Social skills: Knowing what to say in order to engage your team—and knowing how not to offend them.
Self-awareness: Understanding your own emotions improves your interactions, since getting intimate with your feelings lets you better understand how they affect others.
Here’s the full story.
[Image: Flickr user Wendell]

fastcompany:

Want To Advance Your Career? Then Work On Your EQ

In case you don’t yet feel it, emotional intelligence—the ability regulate emotions in one’s self and identify emotions in others—is a predictor of workplace success, both for employees and managers.

Taken together, emotional intelligence—and its associated intuitions—may be helpful for leaders, teams, and companies looking to grow (and create). Drawing from Daniel Goleman’s landmark Emotional Intelligence, Ebokosia describes its five factors of Emotional Intellgience as such:

  • Empathy: The ability to shift perspectives and gain a better understanding of others, or, in fancy-pants language, “inter-subjectivize.”
  • Motivation: The driving force(s) of your actions. Your compass, north star, wayfinding. Your interior cartographic prowess.
  • Self-regulation: Being able to deal with your own emotions before they deal with you. Linked with delaying gratification and not eating the marshmallow.
  • Social skills: Knowing what to say in order to engage your team—and knowing how not to offend them.
  • Self-awareness: Understanding your own emotions improves your interactions, since getting intimate with your feelings lets you better understand how they affect others.

Here’s the full story.

[Image: Flickr user Wendell]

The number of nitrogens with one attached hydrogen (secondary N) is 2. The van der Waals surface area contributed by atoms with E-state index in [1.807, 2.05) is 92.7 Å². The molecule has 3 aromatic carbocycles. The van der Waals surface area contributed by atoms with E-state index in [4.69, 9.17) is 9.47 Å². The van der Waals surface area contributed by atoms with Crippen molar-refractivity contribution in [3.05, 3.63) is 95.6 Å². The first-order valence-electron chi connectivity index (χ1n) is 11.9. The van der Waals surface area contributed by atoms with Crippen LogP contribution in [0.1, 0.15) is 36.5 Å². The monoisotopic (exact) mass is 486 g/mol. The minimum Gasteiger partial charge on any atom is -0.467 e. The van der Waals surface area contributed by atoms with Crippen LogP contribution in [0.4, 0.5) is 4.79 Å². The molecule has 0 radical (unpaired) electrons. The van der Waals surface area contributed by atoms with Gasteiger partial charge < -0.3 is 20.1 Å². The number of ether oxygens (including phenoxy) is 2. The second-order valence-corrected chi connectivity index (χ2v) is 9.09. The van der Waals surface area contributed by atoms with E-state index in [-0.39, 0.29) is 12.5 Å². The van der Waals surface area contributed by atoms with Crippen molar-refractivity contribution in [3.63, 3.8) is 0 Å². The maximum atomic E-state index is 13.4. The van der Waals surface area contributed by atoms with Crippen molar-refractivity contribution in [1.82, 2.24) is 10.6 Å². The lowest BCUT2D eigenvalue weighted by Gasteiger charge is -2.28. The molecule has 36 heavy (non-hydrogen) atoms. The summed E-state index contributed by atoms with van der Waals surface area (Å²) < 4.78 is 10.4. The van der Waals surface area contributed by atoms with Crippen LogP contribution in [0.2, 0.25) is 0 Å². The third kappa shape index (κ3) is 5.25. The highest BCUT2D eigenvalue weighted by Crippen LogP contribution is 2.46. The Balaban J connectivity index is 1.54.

fastcompany:

For Happier Employees, Learn To Give More Gratitude Than “Thx”
We all know happier companies make more money—and nothing makes for happier employees than learning how to show real gratitude for what they do. Here are some pointers to get you started today.
How to really say thank you
Goulston lays out three steps for getting good at giving gratitude: 
Be precise: Thank the person specifically for their exceptional actions: Tell them what they’re doing awesome.
Acknowledge the effort: Note the personal cost of their getting it done. If they work through the weekend, appreciate the social and family costs.
Share your stakeholdership: Make a point of how their great work helps your work, show how you’re in this together.
Developing a sense of how to show gratitude is a leadership key—one that can help you (and your employees) reach their potential.
Here’s the full story. Want more? 
How To Give A Meaningful “Thank You”

fastcompany:

For Happier Employees, Learn To Give More Gratitude Than “Thx”

We all know happier companies make more money—and nothing makes for happier employees than learning how to show real gratitude for what they do. Here are some pointers to get you started today.

How to really say thank you

Goulston lays out three steps for getting good at giving gratitude: 

  1. Be precise: Thank the person specifically for their exceptional actions: Tell them what they’re doing awesome.
  2. Acknowledge the effort: Note the personal cost of their getting it done. If they work through the weekend, appreciate the social and family costs.
  3. Share your stakeholdership: Make a point of how their great work helps your work, show how you’re in this together.

Developing a sense of how to show gratitude is a leadership key—one that can help you (and your employees) reach their potential.

Here’s the full story. Want more? 

How To Give A Meaningful “Thank You”